Results of the Project
The Danish-Halle mission, established in 1706, is the first organized missionary undertaking in the history of the Protestant Church. The extensive written records of this undertaking have an enormous significance for research on the eighteenth and early nineteenth centuries. In a project supported by the German Research Foundation (DFG) the archival holdings of the Francke Foundations at Halle and of the Evangelical-Lutheran Mission in Leipzig were systematically opened up again between 2003 and 2005 and were made publicly available in an online-database.
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The major part of the sources on the Danish-Halle mission is today preserved in the archives of the Francke Foundations at Halle. The archives established by the missionaries in Tranquebar, which were taken over at the end of the nineteenth century by the Evangelical-Lutheran mission in Leipzig, have also been deposited in the Francke Foundations since 2006. The period involved extends from the early eighteenth century till the third decade of the nineteenth century. The entire holdings contain more than 34,000 documents.
The sources support research in various fields including linguistics, the study of religion, ethnology, indology, history of medicine, as well as numerous disciplines of history such as colonial history, history of trade or the history of communication.
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Results of the project
At the end of the project the entire correspondence of the missionaries and of the mission employees with the directors of the Francke Foundations, the Society for Promoting Christian Knowledge in London and the Mission Board as well as with the Danish royal house in Copenhagen containing 18,500 documents has been opened up. Similarly, the 1,053 official, private and travel diaries as well as the reports of the missionaries on the country, on the languages and natural sciences could also be listed in their entirety. In addition, accounts, records of capital and letters from donors were catalogued, which throw light on the various supporters and promoters of the mission.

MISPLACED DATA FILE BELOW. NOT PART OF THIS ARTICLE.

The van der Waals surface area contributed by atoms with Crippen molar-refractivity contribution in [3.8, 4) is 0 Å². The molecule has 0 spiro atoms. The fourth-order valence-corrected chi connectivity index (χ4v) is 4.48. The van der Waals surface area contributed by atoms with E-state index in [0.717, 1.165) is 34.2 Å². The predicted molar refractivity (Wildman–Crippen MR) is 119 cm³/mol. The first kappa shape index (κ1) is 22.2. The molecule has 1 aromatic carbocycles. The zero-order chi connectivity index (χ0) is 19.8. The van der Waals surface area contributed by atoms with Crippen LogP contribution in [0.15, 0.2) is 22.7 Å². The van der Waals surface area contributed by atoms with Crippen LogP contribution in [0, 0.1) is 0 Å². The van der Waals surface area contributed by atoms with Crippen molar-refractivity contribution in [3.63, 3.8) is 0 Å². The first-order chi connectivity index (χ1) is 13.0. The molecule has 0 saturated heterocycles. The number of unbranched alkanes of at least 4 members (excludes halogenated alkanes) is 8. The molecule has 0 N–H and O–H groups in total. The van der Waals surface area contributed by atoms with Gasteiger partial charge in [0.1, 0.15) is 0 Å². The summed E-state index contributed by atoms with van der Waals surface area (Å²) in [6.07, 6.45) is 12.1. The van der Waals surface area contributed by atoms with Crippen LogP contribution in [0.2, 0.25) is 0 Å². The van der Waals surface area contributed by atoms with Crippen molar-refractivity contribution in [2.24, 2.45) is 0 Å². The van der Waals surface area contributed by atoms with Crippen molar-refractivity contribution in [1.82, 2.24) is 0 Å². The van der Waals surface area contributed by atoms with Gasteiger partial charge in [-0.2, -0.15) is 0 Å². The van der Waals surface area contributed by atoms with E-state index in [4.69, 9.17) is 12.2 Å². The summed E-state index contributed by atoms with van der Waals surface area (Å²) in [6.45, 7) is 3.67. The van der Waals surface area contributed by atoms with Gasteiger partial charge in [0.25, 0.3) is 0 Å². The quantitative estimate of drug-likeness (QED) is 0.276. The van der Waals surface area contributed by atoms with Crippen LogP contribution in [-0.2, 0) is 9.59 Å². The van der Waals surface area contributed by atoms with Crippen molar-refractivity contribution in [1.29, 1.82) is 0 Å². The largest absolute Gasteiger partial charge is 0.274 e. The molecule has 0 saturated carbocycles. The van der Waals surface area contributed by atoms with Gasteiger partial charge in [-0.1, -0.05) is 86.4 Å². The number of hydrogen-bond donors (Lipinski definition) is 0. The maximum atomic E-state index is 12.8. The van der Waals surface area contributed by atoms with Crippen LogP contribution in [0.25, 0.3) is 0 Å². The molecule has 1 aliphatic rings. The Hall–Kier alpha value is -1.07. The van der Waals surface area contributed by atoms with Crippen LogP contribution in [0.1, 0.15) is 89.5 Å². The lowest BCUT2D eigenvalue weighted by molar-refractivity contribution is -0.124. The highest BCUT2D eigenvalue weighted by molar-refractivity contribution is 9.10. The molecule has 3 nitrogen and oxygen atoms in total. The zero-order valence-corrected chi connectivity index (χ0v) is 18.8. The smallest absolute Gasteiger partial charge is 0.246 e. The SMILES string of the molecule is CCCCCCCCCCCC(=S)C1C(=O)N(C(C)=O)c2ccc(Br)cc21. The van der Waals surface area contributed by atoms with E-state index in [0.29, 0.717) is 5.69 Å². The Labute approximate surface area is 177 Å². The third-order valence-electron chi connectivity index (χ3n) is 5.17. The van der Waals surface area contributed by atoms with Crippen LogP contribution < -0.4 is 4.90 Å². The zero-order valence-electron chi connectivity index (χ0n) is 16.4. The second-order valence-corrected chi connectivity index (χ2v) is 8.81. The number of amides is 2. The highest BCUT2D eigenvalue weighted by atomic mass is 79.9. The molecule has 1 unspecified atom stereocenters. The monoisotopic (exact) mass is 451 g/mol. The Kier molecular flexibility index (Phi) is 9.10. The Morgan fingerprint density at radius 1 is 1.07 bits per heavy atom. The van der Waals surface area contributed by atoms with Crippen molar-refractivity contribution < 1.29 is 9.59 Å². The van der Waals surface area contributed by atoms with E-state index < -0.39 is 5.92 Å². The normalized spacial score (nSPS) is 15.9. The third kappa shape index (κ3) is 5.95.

The reproduction of the contents of the diaries focused mainly on the productive fields of international research such as, for example, the prominent occurrences in the history of the church and the mission, on relevant events from the areas of linguistics, ethnology, history of medicine as well as on the history of colonialism, trade and communication. As against this, pastoral and edifying remarks were only partially included.
For bills and donor letters titles were formulated which indicate the nature and the purpose of the manuscript. Wherever necessary, this has been supplemented by brief reference remarks.
5,382 biographies of persons who are connected with the manuscripts supplement the information that can be accessed in the database.
The application of names of places in India is taken from the Alphabetical List of Villages in Tamilnadu of the Institute for Indology of the University of Cologne.
In close co-operation with the Indian partners the entire database was translated into English by a professor of German studies in New Delhi and it is now available world-wide on the Internet in two languages.